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Mandatory Detailed Pay Tranperancy for ICs

Discussion in 'Independent Contractors & Consultants' started by Firmbutfair worker, Feb 11, 2019.

  1. Firmbutfair worker

    Firmbutfair worker Law Topic Starter New Member

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    Hi I just wanted to know when you're working as an independent contractor and there's tips included in your payments. Why is the breakdown of each job per tip not included? It leads to a doubt on how much actual tip was paid to IC vs amount actually given by customer.

    This leads me to 3 issues:

    1- The amount paid out to the IC is much less then amount provided by the customer.
    Allowing the company to profit even from tips earned by the IC.

    2- The amount of tips paid is not correct but actually inflated by the company in order to avoid paying any taxes on said amount. Which in turn places the tax burden on the IC when tax filing is due.

    3 - when jobs are offered to an independent contractor the total amount paid may already include tips from the customer and companies use this to their advantage by simply deducting what day would originally have paid as a service fee to lower their cost in payouts. For example if something has you $5 as a standard service fee but customers include a $2 tip a conditional payment you won't be offered a $7 payment for the job to completed you would still be offered $5 because companies will deduct those $2 after service fee and substitute the $2 tip given by the customer without informing the IC.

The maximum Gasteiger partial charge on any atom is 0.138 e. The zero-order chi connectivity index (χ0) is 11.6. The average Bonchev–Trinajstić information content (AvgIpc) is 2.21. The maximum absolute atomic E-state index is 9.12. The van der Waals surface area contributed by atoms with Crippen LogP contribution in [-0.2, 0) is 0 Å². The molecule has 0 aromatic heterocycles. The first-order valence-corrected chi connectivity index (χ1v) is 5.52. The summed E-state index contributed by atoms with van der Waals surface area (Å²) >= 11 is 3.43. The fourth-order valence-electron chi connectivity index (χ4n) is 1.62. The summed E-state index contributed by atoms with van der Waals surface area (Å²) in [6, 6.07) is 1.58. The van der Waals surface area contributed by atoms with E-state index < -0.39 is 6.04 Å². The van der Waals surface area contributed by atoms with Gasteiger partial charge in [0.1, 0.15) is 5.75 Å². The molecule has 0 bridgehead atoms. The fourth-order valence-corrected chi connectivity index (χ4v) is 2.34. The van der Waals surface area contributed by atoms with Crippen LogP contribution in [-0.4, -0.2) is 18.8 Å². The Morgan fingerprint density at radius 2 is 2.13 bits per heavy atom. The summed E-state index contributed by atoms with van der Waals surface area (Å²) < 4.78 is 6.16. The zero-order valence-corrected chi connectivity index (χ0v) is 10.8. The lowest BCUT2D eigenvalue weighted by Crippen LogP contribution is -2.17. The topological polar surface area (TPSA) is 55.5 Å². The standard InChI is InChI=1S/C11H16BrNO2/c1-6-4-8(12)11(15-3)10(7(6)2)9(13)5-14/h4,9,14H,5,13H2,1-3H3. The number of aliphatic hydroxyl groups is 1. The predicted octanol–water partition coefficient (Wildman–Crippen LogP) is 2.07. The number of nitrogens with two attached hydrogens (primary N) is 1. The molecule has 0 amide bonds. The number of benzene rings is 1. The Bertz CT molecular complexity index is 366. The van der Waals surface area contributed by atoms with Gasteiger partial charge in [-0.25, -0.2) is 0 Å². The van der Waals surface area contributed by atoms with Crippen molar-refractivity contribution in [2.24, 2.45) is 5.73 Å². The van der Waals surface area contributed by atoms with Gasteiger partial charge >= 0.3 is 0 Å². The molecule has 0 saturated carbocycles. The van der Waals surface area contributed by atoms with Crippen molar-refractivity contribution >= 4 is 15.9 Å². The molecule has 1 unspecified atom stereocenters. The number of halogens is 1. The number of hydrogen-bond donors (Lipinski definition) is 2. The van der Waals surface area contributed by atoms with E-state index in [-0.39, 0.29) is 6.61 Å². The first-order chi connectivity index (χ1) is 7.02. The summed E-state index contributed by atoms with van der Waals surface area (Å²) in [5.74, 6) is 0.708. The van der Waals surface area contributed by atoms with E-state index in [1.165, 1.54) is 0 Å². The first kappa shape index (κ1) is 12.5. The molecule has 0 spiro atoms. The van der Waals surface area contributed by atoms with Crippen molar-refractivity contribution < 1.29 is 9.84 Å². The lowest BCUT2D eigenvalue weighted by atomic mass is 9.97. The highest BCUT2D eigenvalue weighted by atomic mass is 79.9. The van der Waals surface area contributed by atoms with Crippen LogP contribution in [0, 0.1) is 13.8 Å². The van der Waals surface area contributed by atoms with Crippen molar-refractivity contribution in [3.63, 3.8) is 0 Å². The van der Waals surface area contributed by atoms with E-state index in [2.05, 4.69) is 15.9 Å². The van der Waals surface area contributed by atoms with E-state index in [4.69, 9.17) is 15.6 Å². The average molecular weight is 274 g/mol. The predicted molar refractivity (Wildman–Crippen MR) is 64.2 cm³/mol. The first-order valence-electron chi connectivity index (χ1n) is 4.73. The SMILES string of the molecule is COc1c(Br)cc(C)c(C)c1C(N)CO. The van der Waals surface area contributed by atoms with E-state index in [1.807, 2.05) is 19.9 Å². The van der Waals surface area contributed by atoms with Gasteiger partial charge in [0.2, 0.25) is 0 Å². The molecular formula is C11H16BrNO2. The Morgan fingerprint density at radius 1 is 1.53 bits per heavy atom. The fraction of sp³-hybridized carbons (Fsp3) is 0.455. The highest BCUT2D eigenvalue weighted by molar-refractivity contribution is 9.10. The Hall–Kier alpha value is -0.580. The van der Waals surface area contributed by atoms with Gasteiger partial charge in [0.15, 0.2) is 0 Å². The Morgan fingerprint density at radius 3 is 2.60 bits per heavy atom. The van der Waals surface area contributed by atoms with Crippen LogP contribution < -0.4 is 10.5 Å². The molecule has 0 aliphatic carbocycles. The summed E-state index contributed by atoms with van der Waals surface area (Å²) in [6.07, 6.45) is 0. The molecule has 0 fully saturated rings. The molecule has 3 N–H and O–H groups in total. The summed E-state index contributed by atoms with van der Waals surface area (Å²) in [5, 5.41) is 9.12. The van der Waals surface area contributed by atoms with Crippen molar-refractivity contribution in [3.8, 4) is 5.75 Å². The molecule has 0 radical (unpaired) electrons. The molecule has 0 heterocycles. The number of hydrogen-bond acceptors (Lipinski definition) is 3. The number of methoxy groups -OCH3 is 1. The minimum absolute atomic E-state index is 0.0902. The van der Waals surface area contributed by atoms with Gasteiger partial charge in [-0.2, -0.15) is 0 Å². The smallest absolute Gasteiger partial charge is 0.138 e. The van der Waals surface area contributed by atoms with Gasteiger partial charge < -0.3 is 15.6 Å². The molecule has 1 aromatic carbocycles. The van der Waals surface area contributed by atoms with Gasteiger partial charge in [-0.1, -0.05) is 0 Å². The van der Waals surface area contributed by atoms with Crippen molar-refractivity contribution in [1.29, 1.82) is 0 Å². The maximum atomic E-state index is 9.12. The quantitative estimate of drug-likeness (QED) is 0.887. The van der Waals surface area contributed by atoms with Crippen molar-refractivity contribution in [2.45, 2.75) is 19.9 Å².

Find this very troublesome and would like some advice on this issue since I'm sure it's a legal issue thank you for your time and help on this matter and I appreciate any guidance anyone can give me on this matter
     
  2. adjusterjack

    adjusterjack Super Moderator

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    Assuming for the moment that you really are an independent contractor you are not covered by any wage and labor laws.

    How you get paid for the services you perform for your client is based on the terms and conditions of your contract with that client.

    Your contract may be written or oral. If it's oral it could be as simple as the client saying "Yes, we get $7 and we give you $5. Accept those terms or leave." If you continue to provide the service under those conditions then you have a perfectly legal contract.

    Answer the following questions:

    1 - What services do you perform for your client?
    2 - What kind of business is your client in?
    3 - Under what circumstances do you perform your services?
    4 - What agreement do you have with your client for payment?

    As for your taxes, you should only be paying tax on money you actually receive so I'm not sure where the problem is with taxes. Did you get a 1099 that says you were paid more than you received?
     
    hrforme likes this.

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